Profile of a Predator

April 20, 2015  •  Leave a Comment

Profile of a PredatorProfile of a PredatorRed Tailed Hawk, Juvenile

Profile of a Predator

Red Tailed Hawk
Brooklyn, NY

Raptors exhibit an array of specialized evolutionary traits unique in the bird world.  Some of them can be examined in this closeup profile of a juvenile Red Tailed Hawk spotted in Green Wood Cemetery.

For starters, all raptors have very large forward facing eyes, allowing for binocular vision that aids in the hunt.  This is a commonality across many animal types, with grazers and prey animals having eyes more to the side of their heads, to help see behind them defensively.  Predator’s eyes aim clearly to the front, specialized to focus on the kill.  Look in the mirror.  Yup, you’re a predator.  

That’s where our similarities end, as raptor’s have significantly better vision than humans.  How much better?  I’ve read estimates up to 8 times better!  The ‘ol saying that they can see a rabbit from a mile away?  It’s probably true.  Some raptors can even perceive ultra-violet frequencies.  How might this help?  It lets them track the urine that rodents leave behind and therefore see their common thoroughfares in the fields.  Sick.

Hawks and Eagles especially, which are diurnal (aka daytime) hunters, have evolved a pronounced ridge over their eyes that works as a built in sun visor.  Look in this photo how effective it is at shielding their retinas from the sun.  Yup, this is also to help them productively hunt prey.

Anyone of you who is comfortable around the kitchen may be familiar with chicken sheers.  You know that notch in one of the blades that acts to help hold bones in place when you cut them?  We weren’t the first to come up with that idea.  Look at this hawk’s beak and you can see that notch is already built into its razor sharp beak, for just the same reason.  Neat stuff.  And that beak is powerful, likely able to exert several hundred pounds of pressure per square inch.  Luckily for you it’s unlikely that a hawk will ever bite you, since they kill with their talons and don’t associate their beak as being a weapon.  A falcon, which uses its beak to sever the spinal cord of its victims….yeah, it might bite you.

And by the way, it's not easy to notice, but this hawk is pretty much looking directly behind himself….they can rotate their heads with absolute ease.

So next time you see a beautiful raptor in your neighborhood, not only can you think to yourself  “Holy crap, look at that thing!”, but you can also think to yourself, “Wow, what a marvel of evolutionary engineering!”

 


Snowy Owls in the City

March 04, 2014  •  Leave a Comment

As the irruption winter of 2013-2014 begins to wane, I contemplate the affect that the dozens of snowy owls that have descended upon our area will mean to me and others aware of the event.  As a novice photographer and certainly fledgling birder, it didn't occur to me at first the vastness of the situation.  What I thought was a cool thing to go look for if I had some free time soon established itself as what could well be a once in a lifetime experience.  As difficult a winter as this one was, I vowed to bundle up and trek down to the Brooklyn and Queens tundras when time presented itself.  My interactions with these amazing creatures were brief but memorable.  I will miss them once they are gone.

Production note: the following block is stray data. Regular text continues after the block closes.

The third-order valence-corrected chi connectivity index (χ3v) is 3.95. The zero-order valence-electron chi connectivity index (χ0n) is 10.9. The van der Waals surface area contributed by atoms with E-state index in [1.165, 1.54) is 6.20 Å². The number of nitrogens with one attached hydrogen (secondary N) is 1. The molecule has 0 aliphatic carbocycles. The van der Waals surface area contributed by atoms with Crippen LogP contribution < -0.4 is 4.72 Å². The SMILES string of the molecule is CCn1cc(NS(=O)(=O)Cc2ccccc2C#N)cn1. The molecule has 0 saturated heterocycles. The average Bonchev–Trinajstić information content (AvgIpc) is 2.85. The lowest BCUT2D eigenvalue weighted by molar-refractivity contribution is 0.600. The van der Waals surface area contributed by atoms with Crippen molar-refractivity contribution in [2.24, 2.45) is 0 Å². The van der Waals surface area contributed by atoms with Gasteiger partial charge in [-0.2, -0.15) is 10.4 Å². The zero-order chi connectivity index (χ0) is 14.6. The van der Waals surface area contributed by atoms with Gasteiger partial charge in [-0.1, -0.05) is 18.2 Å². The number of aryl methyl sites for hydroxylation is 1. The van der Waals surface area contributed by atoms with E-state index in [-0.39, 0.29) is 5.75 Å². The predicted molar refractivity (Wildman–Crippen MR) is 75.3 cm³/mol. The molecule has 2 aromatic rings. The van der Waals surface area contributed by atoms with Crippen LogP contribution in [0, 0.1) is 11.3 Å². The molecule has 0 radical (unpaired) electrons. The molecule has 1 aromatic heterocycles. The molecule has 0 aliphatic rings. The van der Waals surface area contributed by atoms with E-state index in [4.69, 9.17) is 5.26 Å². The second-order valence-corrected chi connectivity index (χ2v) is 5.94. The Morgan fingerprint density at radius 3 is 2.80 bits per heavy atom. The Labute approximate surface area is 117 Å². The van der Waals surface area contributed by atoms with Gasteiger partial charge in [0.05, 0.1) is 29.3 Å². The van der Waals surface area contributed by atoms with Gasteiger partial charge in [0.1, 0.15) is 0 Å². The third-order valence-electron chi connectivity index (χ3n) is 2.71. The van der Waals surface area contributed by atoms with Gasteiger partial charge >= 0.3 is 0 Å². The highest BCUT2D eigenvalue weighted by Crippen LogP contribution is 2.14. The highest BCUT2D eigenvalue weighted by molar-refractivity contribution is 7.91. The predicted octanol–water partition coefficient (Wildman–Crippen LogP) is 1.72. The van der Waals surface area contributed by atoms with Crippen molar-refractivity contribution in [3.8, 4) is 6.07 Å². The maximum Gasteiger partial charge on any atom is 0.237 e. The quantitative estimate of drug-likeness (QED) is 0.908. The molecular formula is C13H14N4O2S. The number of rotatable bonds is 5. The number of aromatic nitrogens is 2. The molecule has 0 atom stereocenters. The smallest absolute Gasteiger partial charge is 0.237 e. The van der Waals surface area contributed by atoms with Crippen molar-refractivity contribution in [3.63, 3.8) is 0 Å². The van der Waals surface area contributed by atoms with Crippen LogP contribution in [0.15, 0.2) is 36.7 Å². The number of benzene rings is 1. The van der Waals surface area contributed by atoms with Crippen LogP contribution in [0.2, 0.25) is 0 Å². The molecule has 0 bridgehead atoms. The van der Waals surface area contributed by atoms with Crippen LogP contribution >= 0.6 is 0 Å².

Snowy StareSnowy Stare

Snowy Owl Verrazano Bridge 2Snowy Owl Verrazano Bridge 2

Snowy Owl Coney IslandSnowy Owl Coney Island Urban Owl VistaUrban Owl Vista Snowy OwlSnowy Owl Ye Old HunchbackYe Old Hunchback Yin YangYin Yang Snowy OwlSnowy Owl Summer's a long way away...Summer's a long way away... Returning to the North...Returning to the North...


Winter Peeps

January 15, 2014  •  Leave a Comment

While the influx of Snowy Owls this winter brings a majestic presence to our local beaches, something else caught my eye on a recent visit.  Numerous small flocks of Sanderlings were darting in and out of the cycling waves, rooting around in the sand and shallows for small invertebrates to eat.  This small shorebird, like the Snowy Owl, nests in the arctic tundra.  In winter they leave and migrate to shores all around the world.  Collectively referred to as “Peeps”, there are a great number of similarly shaped and colored shorebirds that will make NYC shores their home for at least some time every season.  Though my fiancée already had an affinity for these amusing little creatures, I’ve only just begun to appreciate their diligent, fleet-footed antics.

 

SanderlingSanderling SanderlingsSanderlings SanderlingSanderling ProbingProbing What's down here?What's down here?


Arctic Brooklyn

January 10, 2014  •  Leave a Comment

It's been a very cold week, well....nationwide, but here in NYC too.  This is Dead Horse Bay in Brooklyn NY exhibiting a bit of frozen saltwater.

 

Brooklyn TundraBrooklyn Tundra


My New Website

November 22, 2013  •  Leave a Comment

Hi everyone!  I'm psyched to be launching a new website with a new name and a place to really showcase my better work as I mature as a photographer.  Looking over some of these pics, it's amazing to see how much I've grown over the past two years.  It's been a very busy year and I haven't been getting out as much as I like to, but hopefully some time will free up soon.  Not to mention I am planning a very special trip with my honey for late next year that will mostly be about us, but should afford some amazing photo opportunities.  I'm still working out the glitches on this website and I am still making a new logo, but please drop me a line and let me know what you think!

-Ryan

 


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